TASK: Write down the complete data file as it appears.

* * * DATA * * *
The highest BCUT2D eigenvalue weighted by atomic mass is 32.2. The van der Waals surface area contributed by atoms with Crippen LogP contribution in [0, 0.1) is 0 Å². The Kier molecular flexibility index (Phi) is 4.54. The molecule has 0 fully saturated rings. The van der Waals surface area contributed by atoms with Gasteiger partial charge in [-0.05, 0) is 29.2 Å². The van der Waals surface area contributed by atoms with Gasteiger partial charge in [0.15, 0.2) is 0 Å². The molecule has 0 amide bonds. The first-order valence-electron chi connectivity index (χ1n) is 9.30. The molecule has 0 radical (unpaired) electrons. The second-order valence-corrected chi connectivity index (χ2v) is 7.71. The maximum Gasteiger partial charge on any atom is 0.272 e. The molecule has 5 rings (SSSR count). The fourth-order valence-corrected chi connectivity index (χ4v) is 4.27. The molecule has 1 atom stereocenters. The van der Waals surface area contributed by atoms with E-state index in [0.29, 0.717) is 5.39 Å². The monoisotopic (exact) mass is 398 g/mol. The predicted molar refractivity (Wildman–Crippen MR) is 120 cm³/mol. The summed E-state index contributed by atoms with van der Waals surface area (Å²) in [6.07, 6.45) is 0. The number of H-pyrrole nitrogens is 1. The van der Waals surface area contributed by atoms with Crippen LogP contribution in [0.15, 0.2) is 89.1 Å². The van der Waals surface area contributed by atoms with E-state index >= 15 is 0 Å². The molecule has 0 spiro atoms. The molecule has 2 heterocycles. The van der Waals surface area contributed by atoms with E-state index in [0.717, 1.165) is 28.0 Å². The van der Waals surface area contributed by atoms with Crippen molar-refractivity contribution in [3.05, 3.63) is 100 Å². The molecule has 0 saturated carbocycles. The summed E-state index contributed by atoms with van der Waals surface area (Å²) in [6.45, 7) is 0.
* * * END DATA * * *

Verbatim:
The highest BCUT2D eigenvalue weighted by atomic mass is 32.2. The van der Waals surface area contributed by atoms with Crippen LogP contribution in [0, 0.1) is 0 Å². The Kier molecular flexibility index (Phi) is 4.54. The molecule has 0 fully saturated rings. The van der Waals surface area contributed by atoms with Gasteiger partial charge in [-0.05, 0) is 29.2 Å². The van der Waals surface area contributed by atoms with Gasteiger partial charge in [0.15, 0.2) is 0 Å². The molecule has 0 amide bonds. The first-order valence-electron chi connectivity index (χ1n) is 9.30. The molecule has 0 radical (unpaired) electrons. The second-order valence-corrected chi connectivity index (χ2v) is 7.71. The maximum Gasteiger partial charge on any atom is 0.272 e. The molecule has 5 rings (SSSR count). The fourth-order valence-corrected chi connectivity index (χ4v) is 4.27. The molecule has 1 atom stereocenters. The van der Waals surface area contributed by atoms with E-state index in [0.29, 0.717) is 5.39 Å². The monoisotopic (exact) mass is 398 g/mol. The predicted molar refractivity (Wildman–Crippen MR) is 120 cm³/mol. The summed E-state index contributed by atoms with van der Waals surface area (Å²) in [6.07, 6.45) is 0. The number of H-pyrrole nitrogens is 1. The van der Waals surface area contributed by atoms with Crippen LogP contribution in [0.15, 0.2) is 89.1 Å². The van der Waals surface area contributed by atoms with E-state index >= 15 is 0 Å². The molecule has 0 spiro atoms. The molecule has 2 heterocycles. The van der Waals surface area contributed by atoms with E-state index in [0.717, 1.165) is 28.0 Å². The van der Waals surface area contributed by atoms with Crippen molar-refractivity contribution in [3.05, 3.63) is 100 Å². The molecule has 0 saturated carbocycles. The summed E-state index contributed by atoms with van der Waals surface area (Å²) in [6.45, 7) is 0.